The well-being of Humble ISD’s student athletes was on Athletic Director Troy Kite’s mind as he introduced the district’s five football coaches during the Rotary Club of Humble’s annual Football Luncheon.
“The heat’s been brutal. It’s not fun,” Kite said, “I’ve had lots of calls about keeping our kids safe and, I assure you, it’s our number one priority. Each campus has certified trainers making sure the coaches and players follow our strict guidelines.”
Each August, Humble Rotary invites the district’s coaches to assess their upcoming year.
“Frankly, this is my favorite program of the year,” Rotary President Chris Elliott told club members gathered at the Humble Civic Center Aug. 21 as he introduced Kite.
Kite and the coaches didn’t disappoint.
The Kingwood High team came up with a novel way to beat the heat, early practice – at 5 a.m.
“The kids don’t mind getting up that early,” said Coach Barry Campbell. “The players and their parents are adjusting. They’re learning that you go into a game with a plan and, after the first play, you adapt to the situation on the field.”
The Kingwood team is younger this year with many of the seniors graduating “…but our team is adapting,” Campbell said. “The team has a great attitude.”
Humble Coach Charles West described the “Night of Champions” that the school organized.
“These young men go through a lot, but it’s important for them to realize they can change what’s going on in their lives,” West said, “and that’s what our ‘Night of Champions’ was all about. Our new principal, Terri Osborne, was there along with our coaching staff. It’s important for our players to understand they are a family and they must play as one.”
Atascocita Coach Craig Stump emphasized the impact that athletics and the coaches often have on players, including players who are no longer on the team.
“A young man came in to see me a couple weeks ago,” Stump said. “He was bringing his younger brother to school and he’s in college now. He thanked me for what I did. What I did was remove him from the team a couple years ago. It was a tough lesson for him and a tough lesson for his parents, but he came back, thanked me, learned his lesson.”
Kingwood Park Coach Clayton Maple underscored the importance that failure plays.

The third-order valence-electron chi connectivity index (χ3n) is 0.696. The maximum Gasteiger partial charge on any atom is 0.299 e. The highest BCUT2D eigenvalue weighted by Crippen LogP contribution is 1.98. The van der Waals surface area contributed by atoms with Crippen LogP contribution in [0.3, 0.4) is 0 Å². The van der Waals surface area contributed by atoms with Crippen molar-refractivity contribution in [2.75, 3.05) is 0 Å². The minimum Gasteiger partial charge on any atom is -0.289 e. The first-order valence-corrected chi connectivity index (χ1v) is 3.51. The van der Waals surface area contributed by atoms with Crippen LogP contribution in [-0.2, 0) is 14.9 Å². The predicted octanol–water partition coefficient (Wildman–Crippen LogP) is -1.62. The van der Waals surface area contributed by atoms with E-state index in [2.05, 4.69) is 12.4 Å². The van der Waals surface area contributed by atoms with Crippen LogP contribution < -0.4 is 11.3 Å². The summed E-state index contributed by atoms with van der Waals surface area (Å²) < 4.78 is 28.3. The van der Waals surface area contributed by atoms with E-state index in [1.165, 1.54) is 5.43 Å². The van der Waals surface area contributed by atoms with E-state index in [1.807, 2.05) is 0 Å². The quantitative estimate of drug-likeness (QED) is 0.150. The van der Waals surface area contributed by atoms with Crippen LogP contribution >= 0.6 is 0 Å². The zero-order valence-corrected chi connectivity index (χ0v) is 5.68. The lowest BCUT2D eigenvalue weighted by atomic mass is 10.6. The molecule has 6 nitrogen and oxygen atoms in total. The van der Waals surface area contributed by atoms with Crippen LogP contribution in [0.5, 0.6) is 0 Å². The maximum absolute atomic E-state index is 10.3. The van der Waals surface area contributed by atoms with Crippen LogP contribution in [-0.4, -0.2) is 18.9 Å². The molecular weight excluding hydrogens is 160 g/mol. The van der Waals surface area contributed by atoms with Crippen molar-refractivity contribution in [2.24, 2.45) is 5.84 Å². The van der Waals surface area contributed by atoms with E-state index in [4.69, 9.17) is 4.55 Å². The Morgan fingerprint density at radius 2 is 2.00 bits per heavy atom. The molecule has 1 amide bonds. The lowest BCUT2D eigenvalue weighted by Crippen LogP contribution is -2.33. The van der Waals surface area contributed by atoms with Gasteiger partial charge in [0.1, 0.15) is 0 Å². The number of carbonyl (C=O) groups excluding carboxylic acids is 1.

“Let failure be your friend,” Maple said, “but never tap out if you want to reach your goal, and our goal is to bring the championship to Kingwood Park. When your buddies are having a tough day, support them.”
Summer Creek Coach Ken Harris modestly acknowledged that he is a small part of the Summer Creek football program.
“Our kids are the program,” Harris said. “I love these kids. They’ve built a great program at Summer Creek and I’m so proud to be a part of it.”
Kite admitted he gets “chill bumps” when he hears student athletes speak.
“I want to summarize what we heard from the coaches and students,” Kite told the Rotarians. “We heard, ‘be on time,’ ‘have a work ethic,’ ‘be able to adapt,’ ‘be accountable,’ and ‘you’re part of a brotherhood.’ Who wouldn’t want to hire someone with those qualities?
“Life isn’t pretty,” Kite said, “and as they go out and face life, these student athletes will remember and benefit from what they have learned … You must have the ability to win. You must have a supportive administration. You must have a dedicated and loyal community.”
Humble ISD Trustee Nancy Morrison concurred.
“I have a son, a graduate of Humble High School and their football program, who learned to be on time and to adapt to anything, thanks in part to Humble football,” said Morrison.
Prior to the football presentation, Humble Rotary President Chris Elliott announced that polio has been eradicated in Nigeria, a major effort undertaken by Rotary International including the Rotary Club of Humble as the group attempts to eliminate polio throughout the world.
The Rotary Club of Humble meets Wednesdays at 11:45 a.m. at the Humble Civic Center. To learn more about the advantages of becoming a Rotarian, visit humblerotary.com.